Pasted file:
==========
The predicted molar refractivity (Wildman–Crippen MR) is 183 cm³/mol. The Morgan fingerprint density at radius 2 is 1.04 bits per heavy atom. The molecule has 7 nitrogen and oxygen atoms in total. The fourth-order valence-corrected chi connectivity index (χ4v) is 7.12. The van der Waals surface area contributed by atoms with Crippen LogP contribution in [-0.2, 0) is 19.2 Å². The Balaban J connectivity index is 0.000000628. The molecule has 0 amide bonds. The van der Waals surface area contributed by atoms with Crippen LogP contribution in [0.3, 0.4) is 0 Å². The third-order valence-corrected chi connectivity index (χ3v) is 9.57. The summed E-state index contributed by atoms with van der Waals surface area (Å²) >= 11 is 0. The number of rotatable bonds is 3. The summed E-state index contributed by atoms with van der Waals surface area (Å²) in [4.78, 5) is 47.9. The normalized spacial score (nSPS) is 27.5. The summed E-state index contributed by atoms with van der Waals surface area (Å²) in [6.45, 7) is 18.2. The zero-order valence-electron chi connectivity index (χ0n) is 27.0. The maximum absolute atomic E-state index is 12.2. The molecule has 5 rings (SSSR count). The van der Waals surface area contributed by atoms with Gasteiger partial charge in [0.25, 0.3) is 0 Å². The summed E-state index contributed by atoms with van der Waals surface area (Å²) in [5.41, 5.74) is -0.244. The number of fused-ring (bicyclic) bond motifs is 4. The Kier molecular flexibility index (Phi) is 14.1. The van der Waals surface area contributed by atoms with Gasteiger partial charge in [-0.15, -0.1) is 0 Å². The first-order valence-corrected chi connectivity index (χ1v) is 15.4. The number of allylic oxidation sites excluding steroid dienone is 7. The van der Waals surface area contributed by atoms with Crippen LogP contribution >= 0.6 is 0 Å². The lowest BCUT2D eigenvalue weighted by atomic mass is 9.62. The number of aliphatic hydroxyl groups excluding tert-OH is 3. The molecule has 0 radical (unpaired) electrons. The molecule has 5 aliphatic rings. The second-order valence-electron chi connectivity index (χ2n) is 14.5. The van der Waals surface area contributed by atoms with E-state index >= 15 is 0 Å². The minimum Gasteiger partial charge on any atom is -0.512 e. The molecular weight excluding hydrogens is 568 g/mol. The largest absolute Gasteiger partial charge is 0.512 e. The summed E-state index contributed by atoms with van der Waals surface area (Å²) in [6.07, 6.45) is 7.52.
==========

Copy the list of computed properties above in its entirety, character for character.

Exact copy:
The predicted molar refractivity (Wildman–Crippen MR) is 183 cm³/mol. The Morgan fingerprint density at radius 2 is 1.04 bits per heavy atom. The molecule has 7 nitrogen and oxygen atoms in total. The fourth-order valence-corrected chi connectivity index (χ4v) is 7.12. The van der Waals surface area contributed by atoms with Crippen LogP contribution in [-0.2, 0) is 19.2 Å². The Balaban J connectivity index is 0.000000628. The molecule has 0 amide bonds. The van der Waals surface area contributed by atoms with Crippen LogP contribution in [0.3, 0.4) is 0 Å². The third-order valence-corrected chi connectivity index (χ3v) is 9.57. The summed E-state index contributed by atoms with van der Waals surface area (Å²) >= 11 is 0. The number of rotatable bonds is 3. The summed E-state index contributed by atoms with van der Waals surface area (Å²) in [4.78, 5) is 47.9. The normalized spacial score (nSPS) is 27.5. The summed E-state index contributed by atoms with van der Waals surface area (Å²) in [6.45, 7) is 18.2. The zero-order valence-electron chi connectivity index (χ0n) is 27.0. The maximum absolute atomic E-state index is 12.2. The molecule has 5 rings (SSSR count). The van der Waals surface area contributed by atoms with Gasteiger partial charge in [0.25, 0.3) is 0 Å². The summed E-state index contributed by atoms with van der Waals surface area (Å²) in [5.41, 5.74) is -0.244. The number of fused-ring (bicyclic) bond motifs is 4. The Kier molecular flexibility index (Phi) is 14.1. The van der Waals surface area contributed by atoms with Gasteiger partial charge in [-0.15, -0.1) is 0 Å². The first-order valence-corrected chi connectivity index (χ1v) is 15.4. The number of allylic oxidation sites excluding steroid dienone is 7. The van der Waals surface area contributed by atoms with Crippen LogP contribution >= 0.6 is 0 Å². The lowest BCUT2D eigenvalue weighted by atomic mass is 9.62. The number of aliphatic hydroxyl groups excluding tert-OH is 3. The molecule has 0 radical (unpaired) electrons. The molecule has 5 aliphatic rings. The second-order valence-electron chi connectivity index (χ2n) is 14.5. The van der Waals surface area contributed by atoms with E-state index >= 15 is 0 Å². The minimum Gasteiger partial charge on any atom is -0.512 e. The molecular weight excluding hydrogens is 568 g/mol. The largest absolute Gasteiger partial charge is 0.512 e. The summed E-state index contributed by atoms with van der Waals surface area (Å²) in [6.07, 6.45) is 7.52.